Just remembered I wrote this review back in 2007:I was interested to see how a writer of such iconic books [Bridget Jones] would do outside her established area of success. Fielding obviously set out to make this book quite different: besides the occasionally omniscient third-person narration, Olivia is extremely unlike Bridget: focused on her career rather than finding love, and socially confident as well as secure in her looks. She's competent, skilled, and globally-minded. Instead of a romantic comedy, this is an occasionally comedic espionage thriller, starring Olivia the journalist as she uses her female intuition and social skills to investigate an al-Qaeda terrorism plot in a post-9/11 world of glitterati and hippie divers.(as bizarre as that summary is, it gets bizarre-er. spoilers but you don't want to read this book anyway, don't worry.)PROBLEMS:1. The narration is terrible. Fielding really doesn't seem to grasp the inner mechanics of third-person narration — there's no build to it, no deeper insights, and the pacing is awful. In a diary, short and sometimes incoherent descriptions were germane to the format. Here they just make no sense. Sample painful description, from when our heroine is being held hostage underwater by an enemy and occasionally given air from a scuba tank to breathe: "It was crazy, but good." What?? She uses these dead words and outright telling all over the place, but her prose isn't minimalistic enough to justify it as a style choice. And then, and then, and then, and the tone doesn't change whether she's at a party or seconds from death. Relatedly, her description of action/suspense sequences are stilted and confusing. She doesn't give enough visual cues to explain wtf is going on, or make sense of her settings, and meanwhile Olivia's emotions are inaccessible and when we do know them, often seem inappropriate given the situation. Usually we're just told these thoughts, but occasionally we read her actual thoughts, which is always headdesk-worthy because when this happens, it's inconsistent: first she thought in the present tense, and suddenly she's thinking in the past. WHY?!2. This book is pretty racist. Well, it's hard to quantify how racist the main plot is: Olivia meets a "dark" man who she immediately pegs for an Arab and a terrorist. Fielding hangs a lantern on it by having Olivia questions herself as being possibly racist, and her suspect claims that he was posing as not-an-Arab to escape that kind of stereotyping, but ... he really is a terrorist. Obviously this is ooky, particularly the "dark" descriptor that pops up several times, but given that it is a post-9/11 spy thriller, it seems somewhat of the Bond tradition where of course the enemy is going to be a dirty commie, or what have you. It makes for unsettling reading, however, and never gets better. Meanwhile, that's not the only kind of racism going on here: in a two-page sequence set in the Mexico City airport, Fielding packs in so many ridiculous stereotypes about Mexicans and Central Americans that in retrospect I'm not even sure why I kept reading. Mexican men wear cowboy boots! Mexicans are laid-back to the point where their airplanes regularly get lost because LOL QUE PASA? Mexicans don't care if there are problems, because Mexicans solve all problems with tequila! Similar hijinks ensue in Egypt and the Sudan, but I happened to pick up on this in particular because I have many ties to Mexican culture and have actually spent a lot of time in the real Mexico City airport, which is how I know for certain that this writing isn't just offensive, it's also...3. BADLY RESEARCHED & IMPLAUSIBLE AS FUCK. There are so many incidental factual errors I caught in this book that I can only imagine how intensely wrong the last third of the book, which is a wildly unbelievable crash course with the MI6 and al-Qaeda, must be. Besides making MEX sound like a podunk bus stop (hint: it's the airport for the second largest city in the world, fuck no it doesn't have cowhide chairs), she even mentions Homeland Security's terror alert levels and yet allows Olivia to fly out of Miami the same day as a terrorist attack there, and continue to globe-trot via planes, and two different passports, despite a series of terrorist attacks that would, in the real world, ground air traffic for who knows how long. Apparently neither MI6 nor the CIA have any investment in remaining covert, as MI6 goes around informing all of Olivia's friends and employers that she's with them, and a CIA agent (who wields a lot of power within the agency, is a computer genius, and an undercover master of disguise) identifies himself as CIA onstage at the fucking Oscars in order to make an announcement anyone could have made. Adrien Brody's name is now Adrian, twice. And insult of insults: "In southern California alone we have major shipping ports in the Bay Area, Ventura, Los Angeles, and San Diego."OH NO YOU DI-IN'T.By the way, Olivia Joules has crazy hunches a lot, and they are (almost) ALWAYS RIGHT. Her overactive imagination is actually a keen intuition that, paired with social skills, is the reason why there should be moar female spies!! Oh the gloriously girly unorthodoxy!4. Gender and sex fail. The premise, mentioned just above, is problematic, although I can see what I think Fielding intended: Olivia's instincts were written off as imagination because she was dismissed as a silly girl, when really it is her feminine intuition that gives her strength. So, okay, she's like Buffy the Vampire Slayer of spies. And she is rewarded, of course, with a hot spy boyfriend (the aforementioned important CIA wunderkind). I approved briefly, because who loves hot spysex and bossy men with guns? Oooh, me, me! Excellent, until he turns out to be such a condescending douchebag, who addresses her exclusively as "baby" once the hot spy bickering is out of the way, that I was ready to believe he was a double-crossing al-Qaeda agent, just because I hated him and couldn't believe that this jerk was supposed to be the happy ending.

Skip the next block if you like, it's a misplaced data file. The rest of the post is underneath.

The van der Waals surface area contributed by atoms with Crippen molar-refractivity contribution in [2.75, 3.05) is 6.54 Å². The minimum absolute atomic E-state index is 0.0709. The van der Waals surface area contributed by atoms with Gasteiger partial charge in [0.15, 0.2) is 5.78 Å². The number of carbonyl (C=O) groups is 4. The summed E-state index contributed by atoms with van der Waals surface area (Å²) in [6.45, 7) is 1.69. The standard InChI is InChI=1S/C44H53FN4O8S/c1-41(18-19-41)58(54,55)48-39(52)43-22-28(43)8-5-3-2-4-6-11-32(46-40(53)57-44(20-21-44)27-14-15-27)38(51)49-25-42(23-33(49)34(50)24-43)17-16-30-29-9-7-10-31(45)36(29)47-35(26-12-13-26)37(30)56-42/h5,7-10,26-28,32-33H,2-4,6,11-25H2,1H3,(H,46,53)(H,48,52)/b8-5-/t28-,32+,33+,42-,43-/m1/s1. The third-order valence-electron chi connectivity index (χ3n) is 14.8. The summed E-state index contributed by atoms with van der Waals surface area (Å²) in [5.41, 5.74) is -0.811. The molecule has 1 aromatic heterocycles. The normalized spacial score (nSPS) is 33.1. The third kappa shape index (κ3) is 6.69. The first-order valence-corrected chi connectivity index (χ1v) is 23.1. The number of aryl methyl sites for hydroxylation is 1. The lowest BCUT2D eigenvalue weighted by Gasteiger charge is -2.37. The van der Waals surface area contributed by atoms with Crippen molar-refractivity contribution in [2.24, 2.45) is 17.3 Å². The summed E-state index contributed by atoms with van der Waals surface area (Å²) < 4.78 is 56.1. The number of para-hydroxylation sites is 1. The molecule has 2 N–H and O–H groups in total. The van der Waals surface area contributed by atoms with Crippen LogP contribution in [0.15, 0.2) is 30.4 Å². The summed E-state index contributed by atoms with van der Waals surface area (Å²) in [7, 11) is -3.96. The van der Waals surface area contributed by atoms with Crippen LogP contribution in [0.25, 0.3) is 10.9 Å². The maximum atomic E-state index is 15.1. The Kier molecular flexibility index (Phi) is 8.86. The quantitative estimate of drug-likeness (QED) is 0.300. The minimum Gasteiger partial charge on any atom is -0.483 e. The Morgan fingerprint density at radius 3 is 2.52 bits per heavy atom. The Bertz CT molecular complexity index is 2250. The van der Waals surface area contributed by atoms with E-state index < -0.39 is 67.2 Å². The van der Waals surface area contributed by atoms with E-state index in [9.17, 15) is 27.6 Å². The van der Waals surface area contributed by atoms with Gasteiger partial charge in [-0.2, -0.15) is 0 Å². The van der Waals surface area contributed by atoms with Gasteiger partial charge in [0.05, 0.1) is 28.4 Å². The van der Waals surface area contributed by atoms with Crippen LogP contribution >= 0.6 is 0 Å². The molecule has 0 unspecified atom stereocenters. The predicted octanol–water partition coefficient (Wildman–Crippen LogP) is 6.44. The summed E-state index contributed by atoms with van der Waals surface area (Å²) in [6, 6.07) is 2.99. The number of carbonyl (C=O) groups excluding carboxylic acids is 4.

• Georgiana 1792